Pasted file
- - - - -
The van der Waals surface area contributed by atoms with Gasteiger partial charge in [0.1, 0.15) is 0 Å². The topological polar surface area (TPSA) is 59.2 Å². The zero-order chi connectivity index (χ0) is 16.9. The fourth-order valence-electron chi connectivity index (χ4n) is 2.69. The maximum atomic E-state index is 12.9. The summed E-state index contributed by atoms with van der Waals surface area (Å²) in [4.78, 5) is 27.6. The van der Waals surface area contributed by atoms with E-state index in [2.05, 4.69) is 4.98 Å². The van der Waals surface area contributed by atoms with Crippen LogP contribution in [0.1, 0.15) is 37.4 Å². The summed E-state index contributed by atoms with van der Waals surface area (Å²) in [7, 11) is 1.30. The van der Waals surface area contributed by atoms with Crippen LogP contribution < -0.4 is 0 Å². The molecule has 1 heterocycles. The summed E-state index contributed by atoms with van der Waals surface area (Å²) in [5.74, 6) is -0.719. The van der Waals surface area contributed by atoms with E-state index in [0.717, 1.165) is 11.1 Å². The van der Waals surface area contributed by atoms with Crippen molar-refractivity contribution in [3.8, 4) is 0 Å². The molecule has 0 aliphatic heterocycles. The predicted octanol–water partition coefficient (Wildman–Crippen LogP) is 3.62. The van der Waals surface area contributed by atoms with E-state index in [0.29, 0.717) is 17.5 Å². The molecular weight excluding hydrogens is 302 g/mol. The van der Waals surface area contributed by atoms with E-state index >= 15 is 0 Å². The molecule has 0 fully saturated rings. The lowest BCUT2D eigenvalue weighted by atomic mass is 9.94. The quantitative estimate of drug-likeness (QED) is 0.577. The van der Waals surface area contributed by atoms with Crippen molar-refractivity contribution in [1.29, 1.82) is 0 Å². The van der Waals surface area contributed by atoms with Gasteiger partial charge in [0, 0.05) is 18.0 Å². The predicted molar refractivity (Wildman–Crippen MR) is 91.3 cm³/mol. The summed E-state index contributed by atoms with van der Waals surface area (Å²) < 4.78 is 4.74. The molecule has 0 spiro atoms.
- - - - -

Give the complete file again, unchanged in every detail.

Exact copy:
The van der Waals surface area contributed by atoms with Gasteiger partial charge in [0.1, 0.15) is 0 Å². The topological polar surface area (TPSA) is 59.2 Å². The zero-order chi connectivity index (χ0) is 16.9. The fourth-order valence-electron chi connectivity index (χ4n) is 2.69. The maximum atomic E-state index is 12.9. The summed E-state index contributed by atoms with van der Waals surface area (Å²) in [4.78, 5) is 27.6. The van der Waals surface area contributed by atoms with E-state index in [2.05, 4.69) is 4.98 Å². The van der Waals surface area contributed by atoms with Crippen LogP contribution in [0.1, 0.15) is 37.4 Å². The summed E-state index contributed by atoms with van der Waals surface area (Å²) in [7, 11) is 1.30. The van der Waals surface area contributed by atoms with Crippen LogP contribution < -0.4 is 0 Å². The molecule has 1 heterocycles. The summed E-state index contributed by atoms with van der Waals surface area (Å²) in [5.74, 6) is -0.719. The van der Waals surface area contributed by atoms with E-state index in [0.717, 1.165) is 11.1 Å². The van der Waals surface area contributed by atoms with Crippen molar-refractivity contribution in [3.8, 4) is 0 Å². The molecule has 0 aliphatic heterocycles. The predicted octanol–water partition coefficient (Wildman–Crippen LogP) is 3.62. The van der Waals surface area contributed by atoms with E-state index in [0.29, 0.717) is 17.5 Å². The molecular weight excluding hydrogens is 302 g/mol. The van der Waals surface area contributed by atoms with E-state index >= 15 is 0 Å². The molecule has 0 fully saturated rings. The lowest BCUT2D eigenvalue weighted by atomic mass is 9.94. The quantitative estimate of drug-likeness (QED) is 0.577. The van der Waals surface area contributed by atoms with Crippen molar-refractivity contribution in [1.29, 1.82) is 0 Å². The van der Waals surface area contributed by atoms with Gasteiger partial charge in [0, 0.05) is 18.0 Å². The predicted molar refractivity (Wildman–Crippen MR) is 91.3 cm³/mol. The summed E-state index contributed by atoms with van der Waals surface area (Å²) < 4.78 is 4.74. The molecule has 0 spiro atoms.